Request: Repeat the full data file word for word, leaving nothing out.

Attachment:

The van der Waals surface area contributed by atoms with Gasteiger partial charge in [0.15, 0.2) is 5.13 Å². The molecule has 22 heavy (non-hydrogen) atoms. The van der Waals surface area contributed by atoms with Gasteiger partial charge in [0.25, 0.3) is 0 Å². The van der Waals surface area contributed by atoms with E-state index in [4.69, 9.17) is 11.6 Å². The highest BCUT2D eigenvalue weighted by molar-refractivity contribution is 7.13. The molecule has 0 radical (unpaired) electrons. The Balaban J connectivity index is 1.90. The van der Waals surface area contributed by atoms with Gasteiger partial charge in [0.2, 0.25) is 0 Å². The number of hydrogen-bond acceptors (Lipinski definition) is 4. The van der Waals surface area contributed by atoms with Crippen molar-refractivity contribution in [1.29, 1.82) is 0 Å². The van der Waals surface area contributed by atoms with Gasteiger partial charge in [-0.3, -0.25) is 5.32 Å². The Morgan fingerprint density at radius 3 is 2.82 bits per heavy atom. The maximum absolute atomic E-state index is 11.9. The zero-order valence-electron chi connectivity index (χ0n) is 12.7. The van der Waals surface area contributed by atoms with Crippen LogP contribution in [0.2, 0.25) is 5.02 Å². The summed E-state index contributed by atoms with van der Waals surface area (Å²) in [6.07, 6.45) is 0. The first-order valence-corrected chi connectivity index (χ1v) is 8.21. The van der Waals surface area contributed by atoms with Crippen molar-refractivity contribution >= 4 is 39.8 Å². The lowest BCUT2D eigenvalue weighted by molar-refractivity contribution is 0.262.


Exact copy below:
The van der Waals surface area contributed by atoms with Gasteiger partial charge in [0.15, 0.2) is 5.13 Å². The molecule has 22 heavy (non-hydrogen) atoms. The van der Waals surface area contributed by atoms with Gasteiger partial charge in [0.25, 0.3) is 0 Å². The van der Waals surface area contributed by atoms with E-state index in [4.69, 9.17) is 11.6 Å². The highest BCUT2D eigenvalue weighted by molar-refractivity contribution is 7.13. The molecule has 0 radical (unpaired) electrons. The Balaban J connectivity index is 1.90. The van der Waals surface area contributed by atoms with Gasteiger partial charge in [0.2, 0.25) is 0 Å². The number of hydrogen-bond acceptors (Lipinski definition) is 4. The van der Waals surface area contributed by atoms with Crippen molar-refractivity contribution in [1.29, 1.82) is 0 Å². The van der Waals surface area contributed by atoms with Gasteiger partial charge in [-0.3, -0.25) is 5.32 Å². The Morgan fingerprint density at radius 3 is 2.82 bits per heavy atom. The maximum absolute atomic E-state index is 11.9. The zero-order valence-electron chi connectivity index (χ0n) is 12.7. The van der Waals surface area contributed by atoms with Crippen LogP contribution in [0.2, 0.25) is 5.02 Å². The summed E-state index contributed by atoms with van der Waals surface area (Å²) in [6.07, 6.45) is 0. The first-order valence-corrected chi connectivity index (χ1v) is 8.21. The van der Waals surface area contributed by atoms with Crippen molar-refractivity contribution >= 4 is 39.8 Å². The lowest BCUT2D eigenvalue weighted by molar-refractivity contribution is 0.262.